Part one: Zell's big gamble
In the summer of 2007, a complicated deal to buy Tribune Co. and take it private reflected all the dangers of an easy-money era when caution was pushed aside
Equity Group Investments chairman and successful Tribune Company bidder Sam Zell during an interview in Los Angeles. (Brian VanderBrug, Tribune Newspapers / April 6, 2007)
After months of scrutiny but no acceptable offers, the auction for Tribune Co. was sputtering to a halt. Left with no other option, the board gave FitzSimons and his team permission to develop their own plan to take the company private by spinning off the broadcasting business.
That's when Zell's people stepped in.
'The Grave Dancer'
In late January 2007, court papers show, Todd Kaplan, an investment banker stationed in the Chicago office of Merrill Lynch, reached out to Zell, whom he had been advising on deals for years.
Zell had decided not to pursue the Tribune Co. transaction a few months earlier, seeing no upside in bidding against a throng of private equity giants. But now that the company had been deemed damaged goods, Kaplan suggested it had fallen into Zell's sweet spot: a complex financial puzzle that others had abandoned as unsolvable.
Zell, who coined his own nickname, "The Grave Dancer," to describe his fondness for investing in downtrodden companies and real estate, cherished his status as an iconoclastic, motorcycle-riding outsider. His estimated $4 billion fortune allowed him to thumb his nose at the slow-moving corporate establishment, whose many rules and protocols he viewed with open disdain.
The culture at his own investment firm, Equity Group Investments, was proudly freewheeling and fast-paced. His seasoned group of finance specialists competed to come up with the cleverest ways to invest his money, and each shared in both the profits and the losses as participants in the deals they generated. Current and former EGI employees said Zell put extraordinary trust in them to find the investment angles others had missed. The intellectual challenge, they said, was as invigorating as it was daunting.
When Kaplan called, Zell was on the verge of pulling off one of the most spectacular deals of his career.
Amid the buyout fever of 2006, Zell had ignited a bidding war for Equity Office Properties, his investment trust that was the nation's largest office building landlord. For months, Zell had expertly played two firms against each other until, finally, private equity giant Blackstone Group took the prize with a $39 billion bid that was about $3 billion above where the auction had started. Documents show Zell's take was more than $1 billion.
The Tribune Co. transaction became his next challenge.
After Kaplan's call, Zell decided to take another look and assembled a team led by Bill Pate, his No. 2 at EGI, and Nils Larsen, who had helped Zell turn a huge profit on an investment in radio company Jacor Communications.
The deal team quickly built a set of spreadsheets to model how much debt the company could handle and what return an investment might generate.
They saw all the problems the private equity bidders stumbled over. But then they saw something else — an ingenious way to reduce Tribune Co.'s tax burden through an obscure corporate structure that had been used against them by a rival bidder for a bankrupt waste-to-energy company.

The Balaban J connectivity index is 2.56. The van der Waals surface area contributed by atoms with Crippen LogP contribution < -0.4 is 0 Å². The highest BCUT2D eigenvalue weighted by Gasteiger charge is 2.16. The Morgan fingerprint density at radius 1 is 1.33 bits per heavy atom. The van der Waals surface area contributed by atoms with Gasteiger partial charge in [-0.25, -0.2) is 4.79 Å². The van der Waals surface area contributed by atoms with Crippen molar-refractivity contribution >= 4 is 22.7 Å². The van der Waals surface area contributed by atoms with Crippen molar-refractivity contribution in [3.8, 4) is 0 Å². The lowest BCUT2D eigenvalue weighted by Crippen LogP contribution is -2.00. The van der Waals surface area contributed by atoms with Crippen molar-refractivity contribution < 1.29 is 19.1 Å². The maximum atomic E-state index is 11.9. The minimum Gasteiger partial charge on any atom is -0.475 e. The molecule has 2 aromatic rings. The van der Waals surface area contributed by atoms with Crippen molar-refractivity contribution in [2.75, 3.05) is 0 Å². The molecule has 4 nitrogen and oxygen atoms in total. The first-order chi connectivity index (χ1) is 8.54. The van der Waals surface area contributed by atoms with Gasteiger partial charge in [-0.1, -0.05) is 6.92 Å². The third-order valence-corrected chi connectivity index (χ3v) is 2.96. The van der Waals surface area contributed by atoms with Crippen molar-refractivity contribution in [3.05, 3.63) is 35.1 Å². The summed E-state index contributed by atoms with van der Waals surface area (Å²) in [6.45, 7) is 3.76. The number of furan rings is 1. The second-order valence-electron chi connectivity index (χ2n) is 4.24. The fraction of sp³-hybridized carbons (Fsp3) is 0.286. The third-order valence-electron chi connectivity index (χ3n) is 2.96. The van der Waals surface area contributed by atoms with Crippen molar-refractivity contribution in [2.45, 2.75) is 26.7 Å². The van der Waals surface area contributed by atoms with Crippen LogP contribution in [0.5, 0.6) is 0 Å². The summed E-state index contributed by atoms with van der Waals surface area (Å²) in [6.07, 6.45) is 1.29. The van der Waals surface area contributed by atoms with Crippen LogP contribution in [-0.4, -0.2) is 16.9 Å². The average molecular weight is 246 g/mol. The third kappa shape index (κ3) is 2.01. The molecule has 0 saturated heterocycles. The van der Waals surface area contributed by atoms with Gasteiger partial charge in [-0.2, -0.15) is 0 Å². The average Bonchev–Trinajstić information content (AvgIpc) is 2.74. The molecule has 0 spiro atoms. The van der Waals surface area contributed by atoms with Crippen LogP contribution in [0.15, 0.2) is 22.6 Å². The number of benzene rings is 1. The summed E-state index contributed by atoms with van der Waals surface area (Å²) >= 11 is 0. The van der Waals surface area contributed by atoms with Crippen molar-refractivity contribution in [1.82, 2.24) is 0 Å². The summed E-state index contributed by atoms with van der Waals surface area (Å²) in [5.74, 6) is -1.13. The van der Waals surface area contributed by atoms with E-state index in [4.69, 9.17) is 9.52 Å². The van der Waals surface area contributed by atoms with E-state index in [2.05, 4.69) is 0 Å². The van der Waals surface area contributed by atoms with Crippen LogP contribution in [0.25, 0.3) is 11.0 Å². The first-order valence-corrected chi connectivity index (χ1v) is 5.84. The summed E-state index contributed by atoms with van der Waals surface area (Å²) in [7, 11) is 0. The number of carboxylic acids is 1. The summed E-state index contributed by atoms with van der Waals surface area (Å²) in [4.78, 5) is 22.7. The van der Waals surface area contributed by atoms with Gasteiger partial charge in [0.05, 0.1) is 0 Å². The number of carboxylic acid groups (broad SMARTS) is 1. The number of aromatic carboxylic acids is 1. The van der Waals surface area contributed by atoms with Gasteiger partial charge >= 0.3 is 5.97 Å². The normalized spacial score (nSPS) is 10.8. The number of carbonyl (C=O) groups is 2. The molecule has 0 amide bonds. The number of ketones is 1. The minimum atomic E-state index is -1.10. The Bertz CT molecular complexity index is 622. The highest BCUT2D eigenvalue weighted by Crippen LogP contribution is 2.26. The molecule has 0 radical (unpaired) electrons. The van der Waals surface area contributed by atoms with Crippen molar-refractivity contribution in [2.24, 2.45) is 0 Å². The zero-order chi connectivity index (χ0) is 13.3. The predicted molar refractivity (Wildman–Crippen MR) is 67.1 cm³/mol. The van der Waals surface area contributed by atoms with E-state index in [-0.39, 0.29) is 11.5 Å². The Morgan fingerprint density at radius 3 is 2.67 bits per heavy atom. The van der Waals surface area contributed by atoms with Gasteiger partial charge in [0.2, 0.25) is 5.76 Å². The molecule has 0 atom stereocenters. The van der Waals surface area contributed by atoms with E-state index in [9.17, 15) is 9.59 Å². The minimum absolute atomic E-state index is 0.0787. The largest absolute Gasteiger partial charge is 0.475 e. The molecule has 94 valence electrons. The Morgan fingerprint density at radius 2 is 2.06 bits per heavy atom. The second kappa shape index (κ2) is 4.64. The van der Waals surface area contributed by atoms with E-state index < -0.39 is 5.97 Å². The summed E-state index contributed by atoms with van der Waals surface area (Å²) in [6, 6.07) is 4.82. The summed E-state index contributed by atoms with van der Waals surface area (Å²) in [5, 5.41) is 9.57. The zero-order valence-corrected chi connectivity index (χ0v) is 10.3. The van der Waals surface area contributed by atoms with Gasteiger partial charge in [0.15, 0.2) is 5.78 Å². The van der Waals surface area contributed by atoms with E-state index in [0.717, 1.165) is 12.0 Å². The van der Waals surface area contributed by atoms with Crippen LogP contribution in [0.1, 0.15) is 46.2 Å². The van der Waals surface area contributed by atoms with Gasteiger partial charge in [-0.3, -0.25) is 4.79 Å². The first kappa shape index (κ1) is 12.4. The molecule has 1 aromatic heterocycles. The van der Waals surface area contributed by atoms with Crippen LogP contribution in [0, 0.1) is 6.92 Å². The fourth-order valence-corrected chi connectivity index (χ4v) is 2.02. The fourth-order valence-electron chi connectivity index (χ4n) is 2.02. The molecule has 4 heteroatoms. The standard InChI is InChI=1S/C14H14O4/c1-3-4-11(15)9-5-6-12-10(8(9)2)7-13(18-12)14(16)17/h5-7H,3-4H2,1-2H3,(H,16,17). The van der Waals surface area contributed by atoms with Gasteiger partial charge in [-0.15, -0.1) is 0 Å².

Taxes were a special problem for anyone hoping to take control of Tribune Co. by using a lot of borrowed money. Federal income taxes reduced the company's cash flow each year by hundreds of millions of dollars, limiting the amount available to pay interest. And while the company boasted many prize assets like the Chicago Cubs that could be unloaded to pare down the acquisition debt, selling them piece by piece would trigger huge capital gains taxes because Tribune Co. had owned most of the assets for so long.
The Zell team's brainstorm was to take the company private and convert it into what's known as an S-Corp ESOP, a Subchapter S corporation owned by an employee stock ownership plan. Because an ESOP is officially a retirement vehicle, the structure immediately eliminates corporate income tax. It could also grease tax-advantaged transactions to buy and sell assets.
For the first 10 years the S-Corp was in place, any straightforward asset sales would trigger capital gains taxes just as they always had. But after that 10-year period, the company's cost basis in its various assets would be "stepped up" to current valuations, eliminating capital gains if they were sold.
That meant if the new owners could afford to carry the assets for a decade, they could then unwind everything tax-free. But the Zell team also saw that they could manipulate the tax advantages to sell some assets even earlier, giving them added flexibility to manage the debt load. They began dreaming big. They even contemplated using the tax shelter to go after a trophy asset like NBCUniversal, one source said.
"It's a gift that gives into a lot of different pockets," one of Zell's lieutenants said of the ESOP idea. "The 10-year tax structure sort of supercharged it."
Pate and Larsen didn't ignore the fact that Tribune Co.'s main source of revenue – advertising — was weakening. But they were certain they could help find ways to improve performance. Even when they ran scenarios assuming significantly steeper ad revenue declines than management was projecting, the numbers still worked, given expectations of as much as $1 billion in tax savings.